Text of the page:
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Calls from the Wilds

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I have one of these on my car, how about you?

put the phone down

Well Stuck Sales


Ernie Adams actually made what looks to be a 3/4 size 1949 Mercury

Merc

Mercury Dwarf Car Video

Thanks to Dick Carleton


Ha! I knew it had to be something like this!

Ever walk into a room with some purpose in mind, only to completely forget what that purpose was? Turns out, doors themselves are to blame for these strange memory lapses.

Psychologists at the University of Notre Dame have discovered that passing through a doorway triggers what's known as an event boundary in the mind, separating one set of thoughts and memories from the next. Your brain files away the thoughts you had in the previous room and prepares a blank slate for the new locale.

Thank goodness for studies like this. It's not our age, it's that darn door!

Notre Dame Door Study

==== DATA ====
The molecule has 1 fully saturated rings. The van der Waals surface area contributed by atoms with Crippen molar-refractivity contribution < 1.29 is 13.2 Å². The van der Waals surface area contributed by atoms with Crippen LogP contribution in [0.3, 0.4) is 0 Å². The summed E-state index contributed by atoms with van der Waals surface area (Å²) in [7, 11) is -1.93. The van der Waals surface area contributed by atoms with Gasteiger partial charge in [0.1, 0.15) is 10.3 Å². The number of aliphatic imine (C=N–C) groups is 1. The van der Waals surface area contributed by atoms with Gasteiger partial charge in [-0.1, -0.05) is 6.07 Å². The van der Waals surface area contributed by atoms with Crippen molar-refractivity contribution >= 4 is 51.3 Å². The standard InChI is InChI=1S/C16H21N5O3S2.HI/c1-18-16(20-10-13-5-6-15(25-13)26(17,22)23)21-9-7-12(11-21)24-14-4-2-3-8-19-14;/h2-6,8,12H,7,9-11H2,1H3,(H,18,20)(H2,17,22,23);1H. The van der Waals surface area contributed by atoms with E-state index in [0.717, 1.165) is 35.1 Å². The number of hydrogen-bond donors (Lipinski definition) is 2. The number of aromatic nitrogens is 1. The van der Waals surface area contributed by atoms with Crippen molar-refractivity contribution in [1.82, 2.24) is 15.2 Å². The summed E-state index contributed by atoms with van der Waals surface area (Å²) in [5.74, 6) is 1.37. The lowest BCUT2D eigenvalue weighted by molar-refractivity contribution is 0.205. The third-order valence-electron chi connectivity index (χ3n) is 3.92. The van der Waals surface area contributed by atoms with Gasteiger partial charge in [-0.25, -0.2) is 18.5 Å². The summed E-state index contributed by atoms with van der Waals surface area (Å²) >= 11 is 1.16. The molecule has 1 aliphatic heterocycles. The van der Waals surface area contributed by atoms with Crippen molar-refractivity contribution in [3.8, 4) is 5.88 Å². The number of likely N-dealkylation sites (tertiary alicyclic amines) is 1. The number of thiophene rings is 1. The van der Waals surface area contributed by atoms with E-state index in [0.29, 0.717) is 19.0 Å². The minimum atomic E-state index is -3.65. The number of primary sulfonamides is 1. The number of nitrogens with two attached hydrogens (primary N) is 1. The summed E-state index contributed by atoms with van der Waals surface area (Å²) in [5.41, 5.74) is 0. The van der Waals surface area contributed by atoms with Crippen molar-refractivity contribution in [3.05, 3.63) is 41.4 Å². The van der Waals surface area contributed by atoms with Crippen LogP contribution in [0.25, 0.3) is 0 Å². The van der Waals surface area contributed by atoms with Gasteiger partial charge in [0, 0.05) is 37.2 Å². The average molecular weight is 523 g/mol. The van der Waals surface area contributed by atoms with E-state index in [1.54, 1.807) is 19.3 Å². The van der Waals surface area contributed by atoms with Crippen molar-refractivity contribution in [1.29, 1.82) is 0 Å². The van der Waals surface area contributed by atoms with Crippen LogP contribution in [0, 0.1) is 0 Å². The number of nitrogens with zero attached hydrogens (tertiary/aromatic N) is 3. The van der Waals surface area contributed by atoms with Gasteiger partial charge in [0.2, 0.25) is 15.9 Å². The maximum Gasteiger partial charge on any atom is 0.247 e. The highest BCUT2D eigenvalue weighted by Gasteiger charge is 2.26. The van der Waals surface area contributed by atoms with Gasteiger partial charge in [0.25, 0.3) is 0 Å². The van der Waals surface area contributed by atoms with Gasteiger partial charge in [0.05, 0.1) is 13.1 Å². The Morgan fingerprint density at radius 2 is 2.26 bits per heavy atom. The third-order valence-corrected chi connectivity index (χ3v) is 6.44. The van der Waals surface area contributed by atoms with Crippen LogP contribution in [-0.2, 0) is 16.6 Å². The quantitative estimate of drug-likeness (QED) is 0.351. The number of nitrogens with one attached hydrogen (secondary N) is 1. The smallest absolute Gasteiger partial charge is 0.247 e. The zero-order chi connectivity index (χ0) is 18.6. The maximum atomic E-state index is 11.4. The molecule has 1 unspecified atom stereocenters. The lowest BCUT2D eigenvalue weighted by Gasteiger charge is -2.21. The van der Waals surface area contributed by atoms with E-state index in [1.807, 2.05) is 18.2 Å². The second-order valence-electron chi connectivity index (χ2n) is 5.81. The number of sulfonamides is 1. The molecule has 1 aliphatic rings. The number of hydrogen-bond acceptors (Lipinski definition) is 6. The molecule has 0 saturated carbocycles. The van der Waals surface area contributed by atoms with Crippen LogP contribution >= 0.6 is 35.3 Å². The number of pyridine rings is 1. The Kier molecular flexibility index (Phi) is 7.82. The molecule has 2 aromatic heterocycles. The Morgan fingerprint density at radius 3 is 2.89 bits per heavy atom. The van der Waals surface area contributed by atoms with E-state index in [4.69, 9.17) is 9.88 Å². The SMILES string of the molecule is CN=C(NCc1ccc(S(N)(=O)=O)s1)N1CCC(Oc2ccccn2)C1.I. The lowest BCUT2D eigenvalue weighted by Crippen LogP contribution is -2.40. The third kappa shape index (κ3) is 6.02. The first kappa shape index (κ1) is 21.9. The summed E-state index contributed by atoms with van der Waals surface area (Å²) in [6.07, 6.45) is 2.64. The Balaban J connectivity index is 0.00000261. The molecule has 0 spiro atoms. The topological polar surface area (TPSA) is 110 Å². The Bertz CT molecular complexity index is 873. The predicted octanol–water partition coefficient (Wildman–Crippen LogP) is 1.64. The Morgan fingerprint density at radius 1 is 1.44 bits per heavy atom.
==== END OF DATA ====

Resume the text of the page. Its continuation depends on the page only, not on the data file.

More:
Thanks to Dick Carleton


Crossing the Columbia River Bar

A little angling anyone? When you think you are having a bad day at work, remember these guys go out there every day. It's rough crossing the Columbia River bar where the river meets the Pacific Ocean. The water is shallow and commonly very rough. In stormy weather, the crossing becomes, well risky. In this video you will see 50 ft. Fishing Boats making the crossing.

Fishing Boat

Mouth of the Columbia River


Glacier Calving in Greenland

On May 28, 2008, Adam LeWinter and Director Jeff Orlowski filmed a historic breakup at the Ilulissat Glacier in Western Greenland. The calving event lasted for 75 minutes and the glacier retreated a full mile across a calving face three miles wide. The height of the ice is about 3,000 feet, 300-400 feet above water and the rest below water.

Crash Bang!

Thanks to Jim Buchanan